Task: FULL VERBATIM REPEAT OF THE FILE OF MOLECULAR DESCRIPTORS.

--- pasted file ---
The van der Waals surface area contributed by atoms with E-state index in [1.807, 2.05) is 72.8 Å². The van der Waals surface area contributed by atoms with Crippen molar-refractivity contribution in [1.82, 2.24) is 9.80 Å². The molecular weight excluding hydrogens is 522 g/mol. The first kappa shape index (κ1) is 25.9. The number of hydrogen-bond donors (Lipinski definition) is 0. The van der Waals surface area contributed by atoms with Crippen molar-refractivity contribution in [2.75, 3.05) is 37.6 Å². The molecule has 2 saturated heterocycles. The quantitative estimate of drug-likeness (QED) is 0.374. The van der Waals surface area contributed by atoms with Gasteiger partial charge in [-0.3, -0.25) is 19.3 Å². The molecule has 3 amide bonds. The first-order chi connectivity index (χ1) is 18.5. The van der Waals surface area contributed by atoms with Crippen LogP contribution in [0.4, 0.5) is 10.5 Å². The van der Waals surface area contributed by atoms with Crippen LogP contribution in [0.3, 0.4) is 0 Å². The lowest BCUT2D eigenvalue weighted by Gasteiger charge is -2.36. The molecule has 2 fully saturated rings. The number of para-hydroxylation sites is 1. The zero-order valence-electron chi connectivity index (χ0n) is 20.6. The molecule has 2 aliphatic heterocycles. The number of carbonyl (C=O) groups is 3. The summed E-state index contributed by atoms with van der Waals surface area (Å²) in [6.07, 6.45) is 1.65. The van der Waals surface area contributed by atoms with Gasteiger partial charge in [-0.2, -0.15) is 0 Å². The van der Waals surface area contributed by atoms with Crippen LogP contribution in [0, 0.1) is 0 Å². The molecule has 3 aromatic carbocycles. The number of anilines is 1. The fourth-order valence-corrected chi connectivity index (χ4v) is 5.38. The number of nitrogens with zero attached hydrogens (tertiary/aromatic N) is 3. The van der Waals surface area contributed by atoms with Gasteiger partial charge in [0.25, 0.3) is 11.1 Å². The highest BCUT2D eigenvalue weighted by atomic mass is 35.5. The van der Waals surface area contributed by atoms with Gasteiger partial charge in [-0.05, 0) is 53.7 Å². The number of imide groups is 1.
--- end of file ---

The van der Waals surface area contributed by atoms with E-state index in [1.807, 2.05) is 72.8 Å². The van der Waals surface area contributed by atoms with Crippen molar-refractivity contribution in [1.82, 2.24) is 9.80 Å². The molecular weight excluding hydrogens is 522 g/mol. The first kappa shape index (κ1) is 25.9. The number of hydrogen-bond donors (Lipinski definition) is 0. The van der Waals surface area contributed by atoms with Crippen molar-refractivity contribution in [2.75, 3.05) is 37.6 Å². The molecule has 2 saturated heterocycles. The quantitative estimate of drug-likeness (QED) is 0.374. The van der Waals surface area contributed by atoms with Gasteiger partial charge in [-0.3, -0.25) is 19.3 Å². The molecule has 3 amide bonds. The first-order chi connectivity index (χ1) is 18.5. The van der Waals surface area contributed by atoms with Crippen LogP contribution in [0.4, 0.5) is 10.5 Å². The van der Waals surface area contributed by atoms with Crippen LogP contribution in [0.3, 0.4) is 0 Å². The lowest BCUT2D eigenvalue weighted by Gasteiger charge is -2.36. The molecule has 2 fully saturated rings. The number of para-hydroxylation sites is 1. The zero-order valence-electron chi connectivity index (χ0n) is 20.6. The molecule has 2 aliphatic heterocycles. The number of carbonyl (C=O) groups is 3. The summed E-state index contributed by atoms with van der Waals surface area (Å²) in [6.07, 6.45) is 1.65. The van der Waals surface area contributed by atoms with Gasteiger partial charge in [-0.2, -0.15) is 0 Å². The van der Waals surface area contributed by atoms with Crippen LogP contribution in [0, 0.1) is 0 Å². The molecule has 3 aromatic carbocycles. The number of anilines is 1. The fourth-order valence-corrected chi connectivity index (χ4v) is 5.38. The number of nitrogens with zero attached hydrogens (tertiary/aromatic N) is 3. The van der Waals surface area contributed by atoms with Gasteiger partial charge in [0.25, 0.3) is 11.1 Å². The highest BCUT2D eigenvalue weighted by atomic mass is 35.5. The van der Waals surface area contributed by atoms with Gasteiger partial charge in [-0.05, 0) is 53.7 Å². The number of imide groups is 1.